CF Bezuidenhout

From Wikipedia, the free encyclopedia
Jump to: navigation, search

Cornelis Frederik Bezuidenhout was a frontier farmer in the eastern Cape Colony whose death in a skirmish with Hottentot soldiers, who had been sent to arrest him, was the origin of the Slagtersnek Rebellion which reached its dramatic final on 9 March 1816 under the gallows at Van Aardspos, twelve miles south of Slagtersnek.[1]

Life and death[edit]

Cornelis Frederik Bezuidenhout, known by the nickname Freek, was the fifth of seven children of Wynand Jacobus Bezuidenhout, a burgher of Graaff-Reinet, and his wife, Maria Terblans, a descendant of Wynand Leendertsz Bezuidenhout, of the Netherlands, master gardener at the Cape, and his wife, Jannetje Gerrits, of Amsterdam.[2]

He was born in the Graaff-Reinet district and baptised on 9 June 1773.[2]

As a frontier farmer, he lived in seclusion in the valley of the Baviaans River, east of Cradock.[2]

He was said to know no fear, to be full of self-confidence and decidedly arrogant and quick-tempered.[2]

As a result of his views on public affairs he came into conflict with the authorities. Unrest on the eastern frontier, caused by conflicts with the Xhosa, increased the tension, especially after the Black Circuit in 1812.[2]

Bezuidenhout was generally known as a difficult man; he was accused by his servant, Booi, of ill-treatment and of holding back his pay due to a theft accusation against Booi.[2]

He was summoned to appear before the court at Graaff-Reinet. At first he sent poor excuses for his absence; but eventually defied the court's orders.[2]

As a result, he was sentenced in his absence by a circuit court for contempt of court to a month's imprisonment. An order for his arrest was issued and landdrost Andries Stockenström of Graaff-Reinet instructed the Deputy-Messenger of the Court to carry out the order.[2]

Receiving no help from the Field Cornet of the ward, he proceeded to the nearest military post, commanded by Captain Andrews armed with a letter asked for military assistance. While Bezuidenhout was preparing to resist, by force, his arrest, Lieutenant F Rousseau accompanied the Deputy-Messenger with a patrol of twelve Khoikhoi soldiers.[2]

He was confronted at the Baviaans River (the present Glen Lynden) on 16 October 1815. Bezuidenhout refused to surrender and fired on the soldiers. With his half-breed son and a casual visitor, Jacob Erasmus, sought refuge amongst the tumbled rocks of the nearby valley. He would not listen to reason and recommenced firing until he was mortally wounded by the soldiers returning the fire. His son and Erasmus, who took no part in the action, surrendered.[2]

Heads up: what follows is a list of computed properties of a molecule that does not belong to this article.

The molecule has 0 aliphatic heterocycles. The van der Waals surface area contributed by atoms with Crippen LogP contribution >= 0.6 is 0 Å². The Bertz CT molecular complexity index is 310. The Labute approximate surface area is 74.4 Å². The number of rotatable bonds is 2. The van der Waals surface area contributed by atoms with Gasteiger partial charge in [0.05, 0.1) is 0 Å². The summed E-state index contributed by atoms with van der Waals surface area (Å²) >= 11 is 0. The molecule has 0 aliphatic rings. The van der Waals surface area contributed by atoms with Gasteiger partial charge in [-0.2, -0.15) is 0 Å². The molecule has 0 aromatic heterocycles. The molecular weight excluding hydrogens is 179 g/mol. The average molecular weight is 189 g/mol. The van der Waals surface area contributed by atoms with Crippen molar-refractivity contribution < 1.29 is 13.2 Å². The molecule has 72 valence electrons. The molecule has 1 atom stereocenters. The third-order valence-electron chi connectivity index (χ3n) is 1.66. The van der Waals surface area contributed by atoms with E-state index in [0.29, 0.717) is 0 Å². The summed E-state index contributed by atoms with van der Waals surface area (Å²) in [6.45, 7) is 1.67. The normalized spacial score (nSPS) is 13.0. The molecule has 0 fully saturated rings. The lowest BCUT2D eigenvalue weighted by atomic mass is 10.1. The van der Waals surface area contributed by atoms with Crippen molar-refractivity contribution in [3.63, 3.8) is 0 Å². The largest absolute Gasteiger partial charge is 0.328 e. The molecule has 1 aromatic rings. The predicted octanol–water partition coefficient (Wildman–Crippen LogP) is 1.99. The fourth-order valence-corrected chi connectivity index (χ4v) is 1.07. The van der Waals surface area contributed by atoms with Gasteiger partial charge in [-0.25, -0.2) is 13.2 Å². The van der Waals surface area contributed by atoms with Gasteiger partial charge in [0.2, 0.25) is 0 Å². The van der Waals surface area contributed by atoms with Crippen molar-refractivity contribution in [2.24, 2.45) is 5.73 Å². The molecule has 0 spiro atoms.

Bezuidenhout was buried on the farm the next day by his relatives.[2]

There is no certainty about Bezuidenhout's wife or children, apart from one son, Gerrit Coenraad Bezuidenhout (1790-1838).[2]

Memorial[edit]

The cave in which Bezuidenhout died, and also his grave, are at Silverbrook farm, the present Glen Lynden in the Eastern Cape. The Dutch Reformed Church and the local Reddingsdaadbond [1] erected an obelisk of red dolerite at the cave and a granite rock at the grave. These two memorials are about 200 yards apart on the road between Bedford and Tarkastad in the Eastern Cape province.[2]

Aftermath[edit]

At Bezuidenhout's funeral, his brother, Johannes Jurgen (Hans Jan) Bezuidenhout, swore to avenge himself on the officials whom he held responsible for his brother's death.[1]

He incited the whole community to resistance against British authority. He believed that his decision to chase the British and the Khoikhoi into the sea and to establish an independent state on the eastern frontier coincided with the wishes of all the burghers. About sixty burghers took an oath of vengeance and loyalty and took part in what became known as the Slachter's Nek Rebellion.[1]

The Slachter's Nek Rebellion was an uprising by Boers in 1815 on the eastern border of the Cape Colony.[3] The rebellion, which was small and local, was handled so badly that it acquired importance as an incident in the struggle of Afrikanerdom against British domination.[4]

See also[edit]

References[edit]

  1. ^ a b c "Bezuidenhout, Johannes Jurgen". Dictionary of South African Biography II. Human Sciences Research Council. 1983. pp. 59–60. ISBN 0-624-00369-8. 
  2. ^ a b c d e f g h i j k l m "Bezuidenhout, Cornelis Frederik". Dictionary of South African Biography II. Human Sciences Research Council. 1983. p. 59. ISBN 0-624-00369-8. 
  3. ^ "Slachter's Nek Rebellion". Standard Encyclopedia of Southern Africa 9. Human Sciences Research Council. pp. 655–656. 
  4. ^ "Cape of Good Hope". Standard Encyclopedia of Southern Africa 3. Human Sciences Research Council. p. 47. 

External links[edit]

Further reading[edit]

  • HCV LEIBBRANDT (ed.), The rebellion of 1815. Generally known as Slachtersnek. Cape Town, 1902
  • GE CORY, The rise of South Africa, v.1. London, 1921
  • CJ UYS, 'Slagtersnek: verdraaide beelde van 'n grusame gebeurtenis', Die Landstem, 28 November1964
  • JA HEESE, 'Die Bezuidenhouts van Slagtersnek', Familia, 1965/6, no. 4.